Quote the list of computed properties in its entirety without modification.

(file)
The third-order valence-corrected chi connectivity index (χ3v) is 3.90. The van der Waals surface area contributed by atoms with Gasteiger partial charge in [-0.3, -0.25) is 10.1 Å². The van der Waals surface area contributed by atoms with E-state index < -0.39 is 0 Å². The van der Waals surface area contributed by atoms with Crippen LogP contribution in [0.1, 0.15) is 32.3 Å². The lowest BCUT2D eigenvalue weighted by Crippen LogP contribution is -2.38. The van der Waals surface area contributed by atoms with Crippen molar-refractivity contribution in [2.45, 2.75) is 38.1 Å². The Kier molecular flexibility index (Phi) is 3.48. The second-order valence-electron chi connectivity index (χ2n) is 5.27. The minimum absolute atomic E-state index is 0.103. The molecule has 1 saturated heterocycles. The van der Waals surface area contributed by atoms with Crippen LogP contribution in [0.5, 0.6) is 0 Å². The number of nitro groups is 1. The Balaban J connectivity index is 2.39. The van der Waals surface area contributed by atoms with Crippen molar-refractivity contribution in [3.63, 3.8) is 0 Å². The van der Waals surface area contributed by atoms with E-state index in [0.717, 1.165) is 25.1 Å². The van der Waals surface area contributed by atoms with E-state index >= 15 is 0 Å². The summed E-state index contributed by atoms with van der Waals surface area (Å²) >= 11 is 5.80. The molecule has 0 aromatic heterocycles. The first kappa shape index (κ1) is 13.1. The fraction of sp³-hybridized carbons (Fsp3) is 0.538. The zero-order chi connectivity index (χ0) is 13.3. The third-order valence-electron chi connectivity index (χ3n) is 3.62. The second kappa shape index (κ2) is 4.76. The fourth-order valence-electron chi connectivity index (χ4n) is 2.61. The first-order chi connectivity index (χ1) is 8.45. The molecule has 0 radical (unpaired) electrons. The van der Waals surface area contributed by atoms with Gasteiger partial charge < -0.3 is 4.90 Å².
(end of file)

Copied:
The third-order valence-corrected chi connectivity index (χ3v) is 3.90. The van der Waals surface area contributed by atoms with Gasteiger partial charge in [-0.3, -0.25) is 10.1 Å². The van der Waals surface area contributed by atoms with E-state index < -0.39 is 0 Å². The van der Waals surface area contributed by atoms with Crippen LogP contribution in [0.1, 0.15) is 32.3 Å². The lowest BCUT2D eigenvalue weighted by Crippen LogP contribution is -2.38. The van der Waals surface area contributed by atoms with Crippen molar-refractivity contribution in [2.45, 2.75) is 38.1 Å². The Kier molecular flexibility index (Phi) is 3.48. The second-order valence-electron chi connectivity index (χ2n) is 5.27. The minimum absolute atomic E-state index is 0.103. The molecule has 1 saturated heterocycles. The van der Waals surface area contributed by atoms with Crippen LogP contribution in [0.5, 0.6) is 0 Å². The number of nitro groups is 1. The Balaban J connectivity index is 2.39. The van der Waals surface area contributed by atoms with Crippen molar-refractivity contribution in [3.63, 3.8) is 0 Å². The van der Waals surface area contributed by atoms with E-state index in [0.717, 1.165) is 25.1 Å². The van der Waals surface area contributed by atoms with E-state index >= 15 is 0 Å². The summed E-state index contributed by atoms with van der Waals surface area (Å²) >= 11 is 5.80. The molecule has 0 aromatic heterocycles. The first kappa shape index (κ1) is 13.1. The fraction of sp³-hybridized carbons (Fsp3) is 0.538. The zero-order chi connectivity index (χ0) is 13.3. The third-order valence-electron chi connectivity index (χ3n) is 3.62. The second kappa shape index (κ2) is 4.76. The fourth-order valence-electron chi connectivity index (χ4n) is 2.61. The first-order chi connectivity index (χ1) is 8.45. The molecule has 0 radical (unpaired) electrons. The van der Waals surface area contributed by atoms with Gasteiger partial charge < -0.3 is 4.90 Å².